I hope my descriptions above are clear.  I've been enjoying finding these songs and listening to them and hearing people's responses.  At various different times in figuring out this music I've had to remember that the players were not trying to camouflage the sound of the playing position/tuning they were working in--rather they were going for the very heart of the sound of whatever position they were working in, looking for the stuff that sounded the best and was the easiest to play, the stuff that the position "gives" you.  Things that sounded good and were easy enough to play dependably while singing at the same time were what everyone was looking for.

All best,
Johnm     
« Last Edit: June 04, 2014, 08:42:33 AM by Johnm »

Offline Johnm

  • Global Moderator
  • Member
  • Posts: 10158
    • johnmillerguitar.com
Miller's Breakdown
« Reply #66 on: June 06, 2014, 12:16:19 PM »
Hi all,
I've got another performance to work out, if anyone is interested.  It is Eddie Kirkland's "Going To the River, See Can I Look Across".  The questions would be:
   * What tuning/position is he playing the song out of?
   * Where is he fretting his V7 chord at 1:38 and his IV7 chord at 1:41?
   * Where is he fretting the voicing he is playing for his I chord at 1:50--1:56?
Here is the song:



I'm goin' down to the river, and I'm gonna look across
I'm goin' down to the river, Lord, and see, can I look across
Oh, can I see the end of my trouble, Lord, I b'lieve my luck is lost

I woke up early this mornin', 'bout the break of day
I looked down in my bed where my baby used to lay
I'm goin' down to the river, Lord, to see, can I look across
Oh, I know my luck is lost, baby, I know my luck is lost

SOLO

Oh, baby, do you ever think of me?
Oh, baby, do you ever think of me?
Oh, when you lovin' your other man, do the feelin' come across me?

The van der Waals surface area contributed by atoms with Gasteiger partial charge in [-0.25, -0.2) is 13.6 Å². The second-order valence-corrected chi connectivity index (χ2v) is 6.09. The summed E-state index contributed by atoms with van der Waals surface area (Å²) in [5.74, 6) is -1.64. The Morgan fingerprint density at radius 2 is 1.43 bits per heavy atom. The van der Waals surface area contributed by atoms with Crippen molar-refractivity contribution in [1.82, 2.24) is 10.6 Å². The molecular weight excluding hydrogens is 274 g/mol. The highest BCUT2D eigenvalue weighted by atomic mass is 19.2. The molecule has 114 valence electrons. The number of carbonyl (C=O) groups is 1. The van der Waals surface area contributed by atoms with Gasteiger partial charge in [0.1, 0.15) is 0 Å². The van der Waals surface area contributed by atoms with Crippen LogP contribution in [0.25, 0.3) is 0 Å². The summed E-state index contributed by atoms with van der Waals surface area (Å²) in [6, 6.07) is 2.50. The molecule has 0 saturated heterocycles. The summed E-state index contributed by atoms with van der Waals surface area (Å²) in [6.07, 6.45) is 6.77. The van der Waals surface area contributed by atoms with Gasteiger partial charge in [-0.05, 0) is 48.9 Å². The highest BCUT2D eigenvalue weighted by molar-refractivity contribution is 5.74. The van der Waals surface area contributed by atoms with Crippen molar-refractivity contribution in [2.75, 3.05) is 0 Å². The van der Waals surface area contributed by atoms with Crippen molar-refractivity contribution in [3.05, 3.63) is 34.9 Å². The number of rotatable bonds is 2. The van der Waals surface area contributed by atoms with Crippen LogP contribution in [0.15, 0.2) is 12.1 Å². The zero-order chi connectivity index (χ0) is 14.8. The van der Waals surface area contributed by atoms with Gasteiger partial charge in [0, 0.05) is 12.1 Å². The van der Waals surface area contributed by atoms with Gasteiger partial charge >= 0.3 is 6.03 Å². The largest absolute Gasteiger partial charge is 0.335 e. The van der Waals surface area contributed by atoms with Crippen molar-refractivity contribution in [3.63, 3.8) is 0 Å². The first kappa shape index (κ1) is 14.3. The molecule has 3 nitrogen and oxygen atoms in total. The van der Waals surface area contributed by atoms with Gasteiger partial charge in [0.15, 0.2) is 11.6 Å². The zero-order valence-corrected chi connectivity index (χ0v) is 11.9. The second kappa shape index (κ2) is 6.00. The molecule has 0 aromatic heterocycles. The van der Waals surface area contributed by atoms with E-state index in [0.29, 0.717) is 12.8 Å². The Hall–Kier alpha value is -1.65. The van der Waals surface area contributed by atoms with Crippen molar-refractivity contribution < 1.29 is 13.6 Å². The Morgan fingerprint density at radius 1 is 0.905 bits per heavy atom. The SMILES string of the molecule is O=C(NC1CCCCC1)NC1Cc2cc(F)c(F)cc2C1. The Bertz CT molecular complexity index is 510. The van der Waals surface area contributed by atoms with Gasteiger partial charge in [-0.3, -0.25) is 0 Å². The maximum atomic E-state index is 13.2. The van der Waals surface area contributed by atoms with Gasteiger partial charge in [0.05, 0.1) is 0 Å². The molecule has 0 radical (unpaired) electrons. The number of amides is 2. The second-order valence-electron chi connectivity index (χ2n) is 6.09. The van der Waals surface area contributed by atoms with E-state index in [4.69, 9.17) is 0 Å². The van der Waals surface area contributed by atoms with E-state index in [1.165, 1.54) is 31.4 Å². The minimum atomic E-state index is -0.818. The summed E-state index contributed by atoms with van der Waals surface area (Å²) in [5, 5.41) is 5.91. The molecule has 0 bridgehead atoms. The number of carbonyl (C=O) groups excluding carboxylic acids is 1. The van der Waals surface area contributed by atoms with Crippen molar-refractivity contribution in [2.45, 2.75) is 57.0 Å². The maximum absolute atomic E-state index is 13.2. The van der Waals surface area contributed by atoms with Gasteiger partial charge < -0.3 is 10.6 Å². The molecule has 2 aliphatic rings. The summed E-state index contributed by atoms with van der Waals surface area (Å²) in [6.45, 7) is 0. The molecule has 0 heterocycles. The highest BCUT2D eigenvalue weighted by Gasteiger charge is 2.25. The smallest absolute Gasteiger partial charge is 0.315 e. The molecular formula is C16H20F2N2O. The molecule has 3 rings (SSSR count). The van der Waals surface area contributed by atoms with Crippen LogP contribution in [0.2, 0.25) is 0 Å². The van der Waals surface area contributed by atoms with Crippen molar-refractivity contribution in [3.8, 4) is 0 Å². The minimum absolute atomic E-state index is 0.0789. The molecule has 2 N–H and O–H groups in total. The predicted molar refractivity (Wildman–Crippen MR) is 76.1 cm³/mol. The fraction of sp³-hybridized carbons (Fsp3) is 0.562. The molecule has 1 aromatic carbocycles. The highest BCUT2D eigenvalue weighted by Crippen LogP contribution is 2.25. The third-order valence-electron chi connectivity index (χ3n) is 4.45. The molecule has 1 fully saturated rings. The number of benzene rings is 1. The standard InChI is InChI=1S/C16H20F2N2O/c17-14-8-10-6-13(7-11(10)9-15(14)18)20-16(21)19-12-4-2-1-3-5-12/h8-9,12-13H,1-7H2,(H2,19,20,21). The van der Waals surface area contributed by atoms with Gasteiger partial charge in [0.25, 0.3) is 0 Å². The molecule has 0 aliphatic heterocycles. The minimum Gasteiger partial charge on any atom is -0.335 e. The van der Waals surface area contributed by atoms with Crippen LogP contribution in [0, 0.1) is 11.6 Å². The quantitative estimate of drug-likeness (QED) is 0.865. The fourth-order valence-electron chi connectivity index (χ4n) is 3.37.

SOLO

All my friends look at me and tell me what a fool I am
All my friend look at me and tell me what a friend, a fool I am
All my love has been for you, oh baby, I just don't know what I'm gonna do

SOLO

I'm goin' down to the river, oh Lord, and see, can I look across
I'm goin' down to the river, oh Lord, and see, can I look across
I'm tryin' to find my luck, Lord, I know my luck is lost

OUTRO

Once again, please don't use transcription software, just your ears and your guitars, to answer the questions and please don't post any answers prior to Sunday, June 8.  And I promise not to be too gabby when I post the answers.  I hope you have fun with it, and answer as much or as little as you wish.
All best,
Johnm   
« Last Edit: August 20, 2014, 04:15:36 PM by Johnm »

Offline waxwing

  • Member
  • Posts: 2499
    • Wax's YouTube Channel
Miller's Breakdown
« Reply #67 on: June 06, 2014, 03:47:05 PM »
I, for one, would hope that you don't succumb to the "anything but a sound byte is to(o) much" mentality that is prevalent on the web and continue posting your highly informative and inspiring posts, Johnm. Otherwise this thread will lose much of it's educational value, I'm afraid. I've clearly proven that I don't have the chops to compete, if that is all that is intended, but am at least encouraged when shown why I am in error.

Thanks for explaining.

Wax
"People who say it cannot be done should not interrupt those who are doing it."
George Bernard Shaw

http://www.youtube.com/user/WaxwingJohn
https://www.facebook.com/WaxwingJohn

Willie Brown's Liquor at CD Baby

Offline Johnm

  • Global Moderator
  • Member
  • Posts: 10158
    • johnmillerguitar.com
Miller's Breakdown
« Reply #68 on: June 07, 2014, 09:44:29 AM »
Thanks for the feedback, waxwing.  It's helpful, and I appreciate it.
All best,
Johnm

Offline Prof Scratchy

  • Member
  • Posts: 1544
  • Howdy!
Miller's Breakdown
« Reply #69 on: June 08, 2014, 02:37:26 PM »
For the Eddie Kirkland  one I'm going to say (erroneously) DGDGBE tuning a half step up, with the IV chord being a regular tuning C shape, the V chord being that shape moved up two frets , and the chord at 1.50 being third fret strings one and two. Klaxon denotes abject failure...

Offline waxwing

  • Member
  • Posts: 2499
    • Wax's YouTube Channel
Miller's Breakdown
« Reply #70 on: June 08, 2014, 03:14:06 PM »